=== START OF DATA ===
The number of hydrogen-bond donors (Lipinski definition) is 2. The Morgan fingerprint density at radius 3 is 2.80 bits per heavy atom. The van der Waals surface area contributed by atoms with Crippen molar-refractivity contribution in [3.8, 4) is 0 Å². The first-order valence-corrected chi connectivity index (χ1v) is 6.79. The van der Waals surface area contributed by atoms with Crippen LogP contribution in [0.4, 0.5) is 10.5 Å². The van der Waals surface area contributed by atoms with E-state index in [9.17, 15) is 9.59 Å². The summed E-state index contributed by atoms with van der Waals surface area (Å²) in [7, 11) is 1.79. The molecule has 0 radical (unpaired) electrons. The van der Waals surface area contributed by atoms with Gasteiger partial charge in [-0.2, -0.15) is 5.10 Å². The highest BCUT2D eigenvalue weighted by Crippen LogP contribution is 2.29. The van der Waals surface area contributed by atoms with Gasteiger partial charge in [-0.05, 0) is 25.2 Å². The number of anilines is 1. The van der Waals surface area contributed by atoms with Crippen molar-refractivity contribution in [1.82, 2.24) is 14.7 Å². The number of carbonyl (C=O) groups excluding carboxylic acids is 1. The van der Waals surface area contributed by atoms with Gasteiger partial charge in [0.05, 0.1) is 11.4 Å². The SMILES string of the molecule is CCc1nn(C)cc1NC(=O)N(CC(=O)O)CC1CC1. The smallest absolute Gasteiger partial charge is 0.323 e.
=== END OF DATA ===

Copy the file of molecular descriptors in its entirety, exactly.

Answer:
The number of hydrogen-bond donors (Lipinski definition) is 2. The Morgan fingerprint density at radius 3 is 2.80 bits per heavy atom. The van der Waals surface area contributed by atoms with Crippen molar-refractivity contribution in [3.8, 4) is 0 Å². The first-order valence-corrected chi connectivity index (χ1v) is 6.79. The van der Waals surface area contributed by atoms with Crippen LogP contribution in [0.4, 0.5) is 10.5 Å². The van der Waals surface area contributed by atoms with E-state index in [9.17, 15) is 9.59 Å². The summed E-state index contributed by atoms with van der Waals surface area (Å²) in [7, 11) is 1.79. The molecule has 0 radical (unpaired) electrons. The van der Waals surface area contributed by atoms with Gasteiger partial charge in [-0.2, -0.15) is 5.10 Å². The highest BCUT2D eigenvalue weighted by Crippen LogP contribution is 2.29. The van der Waals surface area contributed by atoms with Gasteiger partial charge in [-0.05, 0) is 25.2 Å². The number of anilines is 1. The van der Waals surface area contributed by atoms with Crippen molar-refractivity contribution in [1.82, 2.24) is 14.7 Å². The number of carbonyl (C=O) groups excluding carboxylic acids is 1. The van der Waals surface area contributed by atoms with Gasteiger partial charge in [0.05, 0.1) is 11.4 Å². The SMILES string of the molecule is CCc1nn(C)cc1NC(=O)N(CC(=O)O)CC1CC1. The smallest absolute Gasteiger partial charge is 0.323 e.